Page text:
Good afternoon all, sorry so late to this, but Irma closed our schools for 7 days and we are just starting to get back to normal and caught up! No power or internet for 8 days- ugh. I am reading all the other comments and will start to participate from here on. I love the comments and strategies so far.

Hi Anne, Wow! We hope all is getting back to some semblance of normal for you, your family and colleagues, and all those affected by the hurricane. I understand since --although I live in PA-- all my family lives in Florida.

We welcome you! Feel free to engage in whatever ways make sense for you at this point.

Cheers, Susan

Thank you for understanding, Kathy.  Application opportunities abound in adult education classrooms across Virginia.  I immediately shared the PIAAC Literacy Framework with the Resource Center's literacy and workforce specialist and talked out it with our standards specialist.  Our literacy specialist has developed 2 out of 4 planned low literacy workplace programs that really bring this model to life.  She piloted them with instructors and tutors.  She was very interested to see how she might apply parts of the framework in revising some components of the programs.  Our workforce specialist is working with a team to create a 3-tiered IET Blueprint for our state that includes competencies and  standards at low, intermediate, and high literacy levels - this is a comprehensive framework, and the PIAAC model made us think carefully about the importance of "literacy" instruction in each and every component.  So - we are using the tool to help us think more deeply about ramping up our resources - love it!

As we work through the element of task difficulty relating to beginning readers, I wonder if you might consider restating more difficult text into lower reading levels for. For example, in Jamie's outline, the final task of filling out a regular enrollment form might be daunting for pre-beginning students. What if instructions were created to fill out a much more simple form with only the basics to get students started?

There are many formulas and tools online to help writers create level-specific content. One tool that I have used extensively in past years is the Flesch Kincaid formula. In fact, you can simply paste a passage into an online calculator that will give you the readability level for the passage. Pretty nifty.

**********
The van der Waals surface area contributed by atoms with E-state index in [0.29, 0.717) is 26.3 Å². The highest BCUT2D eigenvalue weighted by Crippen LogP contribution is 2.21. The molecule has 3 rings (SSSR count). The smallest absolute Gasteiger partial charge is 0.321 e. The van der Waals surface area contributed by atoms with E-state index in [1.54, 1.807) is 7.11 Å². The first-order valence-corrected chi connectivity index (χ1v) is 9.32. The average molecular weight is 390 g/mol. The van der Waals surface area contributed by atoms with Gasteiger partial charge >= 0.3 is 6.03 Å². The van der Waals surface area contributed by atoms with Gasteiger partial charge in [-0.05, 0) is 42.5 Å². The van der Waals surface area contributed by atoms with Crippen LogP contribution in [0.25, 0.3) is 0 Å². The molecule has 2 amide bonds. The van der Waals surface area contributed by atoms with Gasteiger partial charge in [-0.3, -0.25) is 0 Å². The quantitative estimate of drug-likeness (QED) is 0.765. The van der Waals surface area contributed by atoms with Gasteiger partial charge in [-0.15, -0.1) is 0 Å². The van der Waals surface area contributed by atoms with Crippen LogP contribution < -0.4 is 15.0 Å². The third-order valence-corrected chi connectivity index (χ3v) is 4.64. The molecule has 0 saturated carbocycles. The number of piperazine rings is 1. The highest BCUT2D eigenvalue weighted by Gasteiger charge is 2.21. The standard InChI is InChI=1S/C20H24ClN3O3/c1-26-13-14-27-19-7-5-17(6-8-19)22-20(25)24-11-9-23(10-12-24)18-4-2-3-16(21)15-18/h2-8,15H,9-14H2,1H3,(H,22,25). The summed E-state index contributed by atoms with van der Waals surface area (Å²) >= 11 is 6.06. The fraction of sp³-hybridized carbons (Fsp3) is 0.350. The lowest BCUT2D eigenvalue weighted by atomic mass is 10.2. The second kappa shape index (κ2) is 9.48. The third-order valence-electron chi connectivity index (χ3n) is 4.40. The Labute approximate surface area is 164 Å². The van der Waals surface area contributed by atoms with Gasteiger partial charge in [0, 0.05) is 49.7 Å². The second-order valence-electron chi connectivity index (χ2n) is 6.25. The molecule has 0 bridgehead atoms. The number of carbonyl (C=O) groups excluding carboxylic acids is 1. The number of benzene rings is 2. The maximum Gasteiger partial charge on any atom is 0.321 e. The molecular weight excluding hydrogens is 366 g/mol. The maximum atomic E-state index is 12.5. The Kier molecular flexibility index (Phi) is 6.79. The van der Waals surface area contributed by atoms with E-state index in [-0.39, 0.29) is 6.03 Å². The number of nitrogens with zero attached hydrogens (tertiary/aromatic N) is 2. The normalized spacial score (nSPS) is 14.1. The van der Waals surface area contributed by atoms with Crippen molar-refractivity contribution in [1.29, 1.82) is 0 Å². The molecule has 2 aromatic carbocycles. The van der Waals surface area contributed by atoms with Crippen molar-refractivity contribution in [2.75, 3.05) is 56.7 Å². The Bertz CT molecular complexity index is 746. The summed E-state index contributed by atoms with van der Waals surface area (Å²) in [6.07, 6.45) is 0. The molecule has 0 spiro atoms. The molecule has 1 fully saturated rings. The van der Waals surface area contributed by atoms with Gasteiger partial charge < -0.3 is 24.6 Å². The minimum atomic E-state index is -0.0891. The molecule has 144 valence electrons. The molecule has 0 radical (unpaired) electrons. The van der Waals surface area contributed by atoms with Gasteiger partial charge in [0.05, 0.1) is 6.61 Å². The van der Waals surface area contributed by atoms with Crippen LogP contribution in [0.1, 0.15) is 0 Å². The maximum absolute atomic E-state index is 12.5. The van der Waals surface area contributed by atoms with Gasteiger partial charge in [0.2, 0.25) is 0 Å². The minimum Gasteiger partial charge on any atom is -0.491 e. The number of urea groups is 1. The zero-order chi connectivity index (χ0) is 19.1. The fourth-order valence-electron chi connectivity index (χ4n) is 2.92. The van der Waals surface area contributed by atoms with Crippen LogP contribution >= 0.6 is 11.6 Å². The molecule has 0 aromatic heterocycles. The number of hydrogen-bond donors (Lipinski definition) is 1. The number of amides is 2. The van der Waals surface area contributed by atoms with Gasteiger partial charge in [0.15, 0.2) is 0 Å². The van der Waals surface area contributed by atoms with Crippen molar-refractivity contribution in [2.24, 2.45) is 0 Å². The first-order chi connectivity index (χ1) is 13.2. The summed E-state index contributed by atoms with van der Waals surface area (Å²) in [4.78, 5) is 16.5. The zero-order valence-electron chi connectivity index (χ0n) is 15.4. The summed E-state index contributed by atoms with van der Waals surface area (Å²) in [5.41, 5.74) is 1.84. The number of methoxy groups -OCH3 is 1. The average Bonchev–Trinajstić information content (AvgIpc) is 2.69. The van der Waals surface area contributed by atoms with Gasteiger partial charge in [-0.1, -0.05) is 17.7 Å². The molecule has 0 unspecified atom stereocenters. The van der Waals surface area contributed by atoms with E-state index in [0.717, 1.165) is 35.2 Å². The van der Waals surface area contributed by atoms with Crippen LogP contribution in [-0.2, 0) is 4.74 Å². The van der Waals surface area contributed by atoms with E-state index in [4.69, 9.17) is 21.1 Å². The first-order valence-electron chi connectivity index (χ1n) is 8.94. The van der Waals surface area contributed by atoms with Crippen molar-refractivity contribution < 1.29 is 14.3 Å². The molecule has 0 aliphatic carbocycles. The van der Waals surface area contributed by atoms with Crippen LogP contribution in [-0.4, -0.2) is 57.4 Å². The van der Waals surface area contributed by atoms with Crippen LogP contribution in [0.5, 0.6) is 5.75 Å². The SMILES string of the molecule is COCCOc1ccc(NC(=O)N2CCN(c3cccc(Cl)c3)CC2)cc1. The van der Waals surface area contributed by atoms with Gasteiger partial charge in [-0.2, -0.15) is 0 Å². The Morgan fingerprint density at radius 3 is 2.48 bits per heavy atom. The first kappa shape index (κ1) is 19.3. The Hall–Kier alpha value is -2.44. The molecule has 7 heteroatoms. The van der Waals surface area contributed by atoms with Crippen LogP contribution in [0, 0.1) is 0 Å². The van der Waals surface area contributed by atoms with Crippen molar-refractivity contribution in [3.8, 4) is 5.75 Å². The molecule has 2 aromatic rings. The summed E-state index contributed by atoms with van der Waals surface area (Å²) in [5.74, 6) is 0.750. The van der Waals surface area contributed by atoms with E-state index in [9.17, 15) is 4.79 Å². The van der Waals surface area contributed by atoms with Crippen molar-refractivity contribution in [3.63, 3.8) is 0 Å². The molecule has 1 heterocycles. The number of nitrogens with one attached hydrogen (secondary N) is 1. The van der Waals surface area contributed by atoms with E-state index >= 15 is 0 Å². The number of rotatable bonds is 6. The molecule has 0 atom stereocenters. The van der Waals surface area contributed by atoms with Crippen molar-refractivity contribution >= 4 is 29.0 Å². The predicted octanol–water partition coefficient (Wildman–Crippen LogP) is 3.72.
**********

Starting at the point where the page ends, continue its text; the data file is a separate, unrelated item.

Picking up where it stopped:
So what happens if a passage is too difficult for students? Why not simply rewrite it? I know, it is more demanding for teachers, but think of the benefit for students and the fact that teachers can collaborate to develop a fantastic library of real-life and very engaging reworded content to fit a very needed niche in our field. There are many ways to simplify text. Following are rules of thumb that I have always used in that process:

  1. Keep everything short: short sentences, short common words, short passages. 
  2. If a new word is introduced, repeat it at least three times in the passage. 
  3. Use active voice.

No time? How about https://rewordify.com/. Paste your text in there and let the site do the work. 

I pasted the following passage on that site and checked the rewording. Cleary, the rewording would take some redoing, but it's a start:

Original: The Programme for the International Assessment of Adult Competencies (PIAAC) is designed to assess the state of the skills of individuals and nations in this new information world. Clearly, one of those skills is literacy. The results of the literacy portion of the Survey of Adult Skills, the latest assessment, points to the need to develop strategies to address the troubling news regarding the state of adult literacy in the U.S.